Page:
The Tuesday Market Minute
- Global stocks continue to grind higher as tech bulls maintain broader market optimism.
- Nasdaq futures suggest tech-focused benchmark will add to record close at the opening bell.
- Twitter shares surge in pre-market trading ahead of placement in S&P 500 index.
- European stocks edge higher, paced by tech gains and solid service sector activity, as political tensions ease.
- Oil prices gains ahead of API data release following Monday's broad sell-off.
Global stocks edged higher Tuesday as investors maintained a relatively cautious stance ahead of this weekend's G-7 summit in Quebec City that could mark a key development in global trade talks but continued to snap-up tech stocks following a record closing high for the Nasdaq.
With the threat of trade tariffs hanging over prospects for global economic growth, one of the key pillars underpinning the ongoing, if stalled, bull market in stocks, this weekend's summit of leaders from the world's largest developed economies could address some of the trade disputes between Washington and its key economic allies.
But in absence of a meaningful change in the current tone, which has pitched the White House against China, the United States, Canada and Mexico, global investors appeared unwilling to extend yesterday's tech-led rally on Wall Street into the Asia session, where stocked edged only modestly higher as the U.S. dollar held firm and Treasury yields continued to rise.
The region-wide MSCI Asia ex-Japan index added 0.06% as the session drew to a close, while a slightly weaker yen helped the Nikkei 225 in Japan notch a 0.28% by the closing bell in Tokyo.
Early indications from U.S. equity futures point to a similar dynamic on Wall Street, with contacts tied to the Dow Jones Industrial Average I:DJI suggesting a 24 point gain for the benchmark at the start of trading Tuesday, while the broader S&P 500 I:GSPC is priced to edge around 3.13 points to the upside. The Nasdaq Composite I:IXIC , which closed at a record-high 7.143.57 points last night, is looking to add another 22 points at the opening bell.
Twitter Inc. (TWTR) - Get Report were an early pre-market mover, rising 4.33% in New York after S&P Dow Jones said the social media group would replace Monsanto Co. (MON) , which is being merged into German chemicals group Bayer AG (BAYRY) - Get Report , into the S&P 500 benchmark starting Thursday June 7.
Action Alerts PLUS holding Apple Inc. (AAPL) - Get Report shares were also bumping higher, indicating another all-time opening bell high for the world's most valuable company, after it revealed software upgrades at its WorldWide Developers Conference that would speed up older versions of its iPhone and improve the performance of its voice-activated Siri assistant.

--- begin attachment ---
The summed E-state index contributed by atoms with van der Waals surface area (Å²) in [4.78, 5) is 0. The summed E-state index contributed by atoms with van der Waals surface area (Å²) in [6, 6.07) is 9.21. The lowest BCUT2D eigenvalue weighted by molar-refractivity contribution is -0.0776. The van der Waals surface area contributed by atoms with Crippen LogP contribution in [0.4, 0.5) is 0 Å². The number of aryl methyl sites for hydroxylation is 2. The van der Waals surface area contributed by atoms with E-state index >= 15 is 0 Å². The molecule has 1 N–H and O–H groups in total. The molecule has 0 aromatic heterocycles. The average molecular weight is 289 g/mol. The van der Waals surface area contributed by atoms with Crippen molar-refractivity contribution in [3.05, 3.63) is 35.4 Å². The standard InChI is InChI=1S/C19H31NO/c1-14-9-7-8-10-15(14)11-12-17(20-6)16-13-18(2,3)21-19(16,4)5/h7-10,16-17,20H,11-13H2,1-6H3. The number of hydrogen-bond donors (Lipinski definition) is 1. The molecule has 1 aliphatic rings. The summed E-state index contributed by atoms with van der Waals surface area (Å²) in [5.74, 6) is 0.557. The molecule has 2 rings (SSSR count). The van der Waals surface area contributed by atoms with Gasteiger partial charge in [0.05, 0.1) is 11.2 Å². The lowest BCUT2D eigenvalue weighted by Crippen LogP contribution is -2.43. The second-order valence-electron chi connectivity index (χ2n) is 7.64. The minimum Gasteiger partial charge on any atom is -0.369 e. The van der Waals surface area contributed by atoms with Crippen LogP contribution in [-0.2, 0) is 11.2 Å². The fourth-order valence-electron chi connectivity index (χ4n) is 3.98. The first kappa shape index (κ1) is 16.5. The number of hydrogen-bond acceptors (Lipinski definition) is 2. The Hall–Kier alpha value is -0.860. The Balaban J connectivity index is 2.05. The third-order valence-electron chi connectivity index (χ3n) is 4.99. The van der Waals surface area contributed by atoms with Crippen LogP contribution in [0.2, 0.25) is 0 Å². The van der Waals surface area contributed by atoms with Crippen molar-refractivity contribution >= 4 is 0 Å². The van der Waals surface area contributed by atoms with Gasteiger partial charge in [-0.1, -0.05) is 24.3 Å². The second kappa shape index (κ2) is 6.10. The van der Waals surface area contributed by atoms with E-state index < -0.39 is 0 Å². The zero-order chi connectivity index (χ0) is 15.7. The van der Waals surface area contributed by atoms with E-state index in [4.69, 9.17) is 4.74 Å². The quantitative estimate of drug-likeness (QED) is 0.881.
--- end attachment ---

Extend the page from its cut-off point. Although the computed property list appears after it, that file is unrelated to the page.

Watch WWDC highlights from TheStreet below.
European stocks were also modestly firmer at the start of trading Tuesday, with the Stoxx 600 benchmark rising 0.16% in the opening hourd of trading, paced by the re's small technology sector and solid gains for energy and basic materials stocks. Broader economic sentiment was also underpinned by a firm reading of private sector services activity around the single currency area, with IHS Markit's PMI reading holding at 52.1 in the month of May.
Europe's benchmark tech subindex, the Stoxx Europe 600 Technology Index, was marked 2% higher at 485.17 points, the highest since June 2001, with ASM International NV (ASMIY) (+5.8%), Apple supplier AMS AG (AMSSY) (+3.92%) and chipmaker Infineon Technologies AG (IFNNY) (+3.45%) pacing the advance.
Britain's FTSE 100, however fell 0.34% by 12:30 London time with the benchmark held down by a stronger pound sterling, which traded at 1.3352 against the U.S. dollar, and a 3.63% slump for state-owned lender Royal Bank of Scotland plc (RBC) - Get Report , which suffered from the sale of a 7.7% government stake last night at a price of 271 pence per share, well shy of its Monday closing price of 280 pence and resulting in a $2.68 billion loss for the U.K. taxpayer.
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Global oil prices attempted to claw back some of last night's steep declines in early trading ahead of the American Petroleum Institute's estimates on domestic crude stocks later today and ahead of what could be a key meeting of OPEC producers later this month in Vienna, but retreated quickly during European trading following a Bloomberg report that the U.S. has asked Saudi Arabia, as well as other cartel member states, to increase productin.
Brent crude futures contracts for August delivery, the global benchmark, were seen 1.21 cents lower from Monday's close at $74.08 a barrel while WTI contracts for July crude, which are more tightly correlated to U.S. gas prices, were marked 23 cents lower at $64.42 per barrel.